I did a TON of reading this weekend, mostly because I was flying. For as long as I can remember, I've read on the plane. Even when there's an in-flight movie, I'll still read while listening to it.
This weekend, I polished off three books. First up was Stuck in the Middle by Virginia Smith. It was a free download on my Nook app, published by Revell in 2008. It was not a bad book, but it wasn't really my thing. I felt like I was being given a message on a silver platter, with a big flashing sign pointing at it. I don't mind books that have a message or a lesson, but I prefer to have the lesson be more subtly woven into the story. I also wasn't too keen on the way the relationships between the sisters were portrayed. They felt very cliched, and then too easily overcome. The writing was still a good quality, though I wish the story had continued a little further along. However, compared to most of the other free books I've read, it was great!
The next one I finished was Jane by April Lindner. It was published by Poppy in October 2010. I picked this one up as a 'real' book from the airport in Toronto when I found out my flight was delayed by two hours. I had listened to Jane Eyre as an audiobook last year, after several failed attempts to read it. Even though Jane was set in a modern time an place, it captured some of the same feelings as the book it was based on. There was definitely a constant sense of melancholy, and the voice made Jane sound much older than her 19 years. I believe that this was intentional, and it worked with the history that Jane had, but I'm not sure if I liked it. Does that make sense? It was well-written, it was a clever re-interpretation of a classic, but I feel as ambivalent towards Jane as I did towards Jane Eyre. I think that the character, no matter which setting she is in, just doesn't resonate with me. However, if you were a fan of Jane Eyre, I can see how you would really enjoy Jane.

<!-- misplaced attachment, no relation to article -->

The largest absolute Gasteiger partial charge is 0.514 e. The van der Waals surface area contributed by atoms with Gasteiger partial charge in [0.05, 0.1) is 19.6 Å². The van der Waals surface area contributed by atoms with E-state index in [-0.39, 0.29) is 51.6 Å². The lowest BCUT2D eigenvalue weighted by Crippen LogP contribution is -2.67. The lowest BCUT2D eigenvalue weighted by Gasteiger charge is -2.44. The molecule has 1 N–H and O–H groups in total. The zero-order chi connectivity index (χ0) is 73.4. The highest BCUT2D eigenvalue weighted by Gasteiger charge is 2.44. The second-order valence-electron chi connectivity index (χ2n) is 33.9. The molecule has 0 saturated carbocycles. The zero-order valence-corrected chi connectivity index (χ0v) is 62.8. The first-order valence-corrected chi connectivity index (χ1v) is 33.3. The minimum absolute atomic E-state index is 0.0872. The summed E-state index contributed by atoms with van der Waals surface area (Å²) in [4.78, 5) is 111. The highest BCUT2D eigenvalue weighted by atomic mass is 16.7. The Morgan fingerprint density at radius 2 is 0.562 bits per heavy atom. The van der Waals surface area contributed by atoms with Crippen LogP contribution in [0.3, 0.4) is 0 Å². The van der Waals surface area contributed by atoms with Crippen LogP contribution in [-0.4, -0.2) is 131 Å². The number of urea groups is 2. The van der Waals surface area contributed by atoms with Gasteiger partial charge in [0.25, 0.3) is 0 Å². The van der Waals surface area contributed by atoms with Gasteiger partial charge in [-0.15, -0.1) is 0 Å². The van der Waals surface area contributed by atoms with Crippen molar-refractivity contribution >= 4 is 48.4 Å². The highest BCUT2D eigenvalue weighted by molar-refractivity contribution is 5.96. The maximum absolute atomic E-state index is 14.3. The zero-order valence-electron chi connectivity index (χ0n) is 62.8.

The last one was Making Waves, by Tawna Fenske. It was published by Sourcebooks in August 2011. I first heard about this book by reading Tawna's blog. I've followed her for about a year now, and I've always enjoyed her posts. Her sense of humor works well with mine, and I think that's part of the reason that I could barely put the book down. I finished it within a day of starting it, and I'm mostly just disappointed that I ran out of words. Juli's quirks are adorable, and they're the sort of weird little habits that I've seen in other people (and myself). The near-misses in the bedroom are intense, and Tawna does a great job of building the tension between Juli and Alex, without overdoing it or making it too cheesy. I like my romance with a good dose of humor, because, really, romance never goes as smoothly as most stories would have you believe. If you like a good HEA, and hot-but-not-too-hot-to-lend-to-my-mother love scenes, and a good laugh, this is a great choice. Of the three books this weekend, Making Waves is the one I'll recommend to most of my friends. In fact, even though I purchased it in e-book format, I'll be swinging past B&N this week to pick up a physical copy so I can start lending it to my friends.